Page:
Matthew Herbert

The sound shifts and warps as the ‘pig’ changes into different white coats- NOV and DEC, before finally JAN. The discordant rumbles grow stronger—this is the slaughter—and the five of them all enter the ring, pulling at the wires as if playing with the fabric of the universe. An ungodly blur of sound erupts. And then all is quiet: nothing but snuffling noises again.

The pig takes off his white coat, revealing a red one underneath. There is a plopping sound. Drops of blood. The pig stands at the microphone with a hacksaw and a small dried bone, sawing through it squeakily.

The comic touch comes when a Japanese chef appears at the back of the stage to cook up some bacon on a portable stove. A porky aroma fills the room as he doles out rice and some kind of pepper relish onto plates as the band plays on.

Finally, the slaughter over, the five gather together before bowing and walking off stage. Herbert comes back for a solo performance in the pen, clawing at the wires as if possessed. He breaks one and then drops them all, but the music continues. It’s not clear if this is intentional or not- perhaps all the sounds were programmed and the influence of the wires was an elaborate illusion—but a band mate comes on, laughing, to press stop on the MacBook, and the two leave the stage together.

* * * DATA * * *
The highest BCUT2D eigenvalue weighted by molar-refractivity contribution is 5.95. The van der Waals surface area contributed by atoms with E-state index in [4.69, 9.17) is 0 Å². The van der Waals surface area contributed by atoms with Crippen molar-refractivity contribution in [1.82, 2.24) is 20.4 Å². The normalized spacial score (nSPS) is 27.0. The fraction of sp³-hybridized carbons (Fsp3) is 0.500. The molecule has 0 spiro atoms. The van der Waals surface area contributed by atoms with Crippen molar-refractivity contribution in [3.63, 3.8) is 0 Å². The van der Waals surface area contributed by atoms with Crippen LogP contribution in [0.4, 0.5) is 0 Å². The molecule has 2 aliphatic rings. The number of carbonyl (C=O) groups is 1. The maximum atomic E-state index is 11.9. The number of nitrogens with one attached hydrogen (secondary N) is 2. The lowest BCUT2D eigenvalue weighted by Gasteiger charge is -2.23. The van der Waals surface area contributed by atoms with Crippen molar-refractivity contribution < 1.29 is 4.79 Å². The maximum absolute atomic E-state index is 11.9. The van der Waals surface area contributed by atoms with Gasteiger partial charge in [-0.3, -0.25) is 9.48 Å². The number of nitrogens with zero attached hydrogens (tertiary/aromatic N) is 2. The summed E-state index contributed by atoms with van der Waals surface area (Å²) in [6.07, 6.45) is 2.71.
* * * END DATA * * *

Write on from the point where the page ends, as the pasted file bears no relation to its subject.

The entire show was more performance art than gig, although perhaps that is just indicative of the growing overlap between the two disciplines. Last year in Barcelona I saw an exhibition in which dozens of sparrows flew around a room filled with amplified drums, cymbals and electric guitars, striking notes and making unexpected chords every time they simultaneously landed on different instruments. The concept stressed the fact that sound is merely the result of displaced air particles, meaning that any interference in one’s environment can result in sounds—and yes,  music.

Herbert’s show does precisely the same thing. Rather than just let the sound flood out of square grey boxes, he forms it out of physical interactions. The pigpen is not just part of the stage show, like Daft Punk’s pyramid or a boyband’s fireworks, but rather an integral part of the music-making process. Herbert deconstructs music in a way that alerts you to the actual nature of sound: a beat is nothing but a clipped sound on repeat; vocals are nothing but sustained notes, and artificial sounds can capture sounds from nature better than instruments can. It’s curious to some that the more “technological” music becomes, the closer it sounds to nature—what mimics a mother’s heartbeat from inside the womb better, ambient electronica or a violin?

However, he’s not just a soundsmith. Everything Herbert does is inherently political, from recording the sounds of a McDonald’s Happy Meal to ripping up a Daily Mail on stage. Yet it’s somewhat hard to ascertain whether the mood of “One Pig”—dark and industrial—is supposed to express Herbert’s views on the meat industry itself or not. That said, I’m pretty sure that they all gobbled down on the bacon and rice after the curtain went down.